Function and Structure of Protein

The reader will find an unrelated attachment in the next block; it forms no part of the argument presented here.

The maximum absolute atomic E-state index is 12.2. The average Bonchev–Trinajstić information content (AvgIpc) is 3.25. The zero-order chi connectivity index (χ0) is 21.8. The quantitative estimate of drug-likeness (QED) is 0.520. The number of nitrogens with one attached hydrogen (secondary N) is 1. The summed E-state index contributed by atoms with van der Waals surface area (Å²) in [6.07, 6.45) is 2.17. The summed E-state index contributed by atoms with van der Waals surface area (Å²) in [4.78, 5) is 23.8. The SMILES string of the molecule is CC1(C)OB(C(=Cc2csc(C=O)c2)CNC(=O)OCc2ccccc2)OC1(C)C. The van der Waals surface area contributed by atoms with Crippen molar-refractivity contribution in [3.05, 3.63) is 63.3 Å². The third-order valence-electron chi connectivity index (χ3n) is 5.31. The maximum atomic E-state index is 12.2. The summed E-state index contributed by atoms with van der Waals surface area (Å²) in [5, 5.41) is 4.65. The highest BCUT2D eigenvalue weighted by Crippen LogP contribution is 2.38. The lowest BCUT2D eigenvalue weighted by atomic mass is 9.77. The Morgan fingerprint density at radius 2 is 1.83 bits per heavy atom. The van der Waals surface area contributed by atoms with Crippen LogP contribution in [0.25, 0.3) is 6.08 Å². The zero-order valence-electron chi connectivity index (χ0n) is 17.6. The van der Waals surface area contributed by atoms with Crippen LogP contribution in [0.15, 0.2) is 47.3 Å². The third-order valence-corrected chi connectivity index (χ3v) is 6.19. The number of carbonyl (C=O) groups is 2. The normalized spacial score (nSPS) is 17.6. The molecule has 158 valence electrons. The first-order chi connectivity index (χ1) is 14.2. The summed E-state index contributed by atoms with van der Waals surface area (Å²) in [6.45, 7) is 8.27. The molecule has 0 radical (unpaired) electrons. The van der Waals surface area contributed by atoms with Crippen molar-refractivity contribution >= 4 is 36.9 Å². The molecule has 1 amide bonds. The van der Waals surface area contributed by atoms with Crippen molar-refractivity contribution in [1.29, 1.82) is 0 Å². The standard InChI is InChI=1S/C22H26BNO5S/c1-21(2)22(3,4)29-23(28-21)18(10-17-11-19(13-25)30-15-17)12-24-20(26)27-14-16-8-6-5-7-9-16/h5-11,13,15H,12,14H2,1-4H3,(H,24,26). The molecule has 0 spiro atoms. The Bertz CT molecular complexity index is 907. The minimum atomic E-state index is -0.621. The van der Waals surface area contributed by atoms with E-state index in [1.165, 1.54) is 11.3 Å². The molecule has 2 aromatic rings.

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Essay: The structure and function of Protein Proteins are large compounds built up of sub-units called amino acids. There are 20 different amino acids; there are thousands of proteins that shape is determined by the specific sequence of amino acids in the chain. Proteins differ from Carbohydrates and Lipids because it contains nitrogen as well as carbon, hydrogen and oxygen. Sulphur and sometimes phosphorous are also common elements found in protein. All amino acids have the same basic structure; containing NH2, at one end of the structure and the other end of the molecule a carboxyl group, -COOH. However each amino acid has a different R group. Protein synthesis in the body is a process called translation. Translation occurs in the cytoplasm that translates genetic codes assembled during DNA transcription into proteins. Cell structures called ribosomes help translate these genetic codes into the polypeptide chains. Proteins are built up from a linear sequence of amino acids. The amino group of one amino acid reacts with the carboxyl group of another with the elimination of water. The bond that is formed is called a peptide bond and the resulting is a peptide. Proteins are very large molecules and consist of long chains of many amino acids joined together. These chains are called polypeptides. Proteins have 4 hypothetical structures, the primary, secondary, tertiary and quaternary structure. The primary structure is the order the amino acids are in. The secondary structure refers to the coiling and or folding of a peptide chain (chain of amino acids) that gives the protein its specific shape. There are two types: one being the alpha helix structure. This resembles a single helix structure like in DNA. The other folding and pleated shape is the beta-pleated sheet, this structure is held together by hydrogen bonds. The chains are adjacent to one another in

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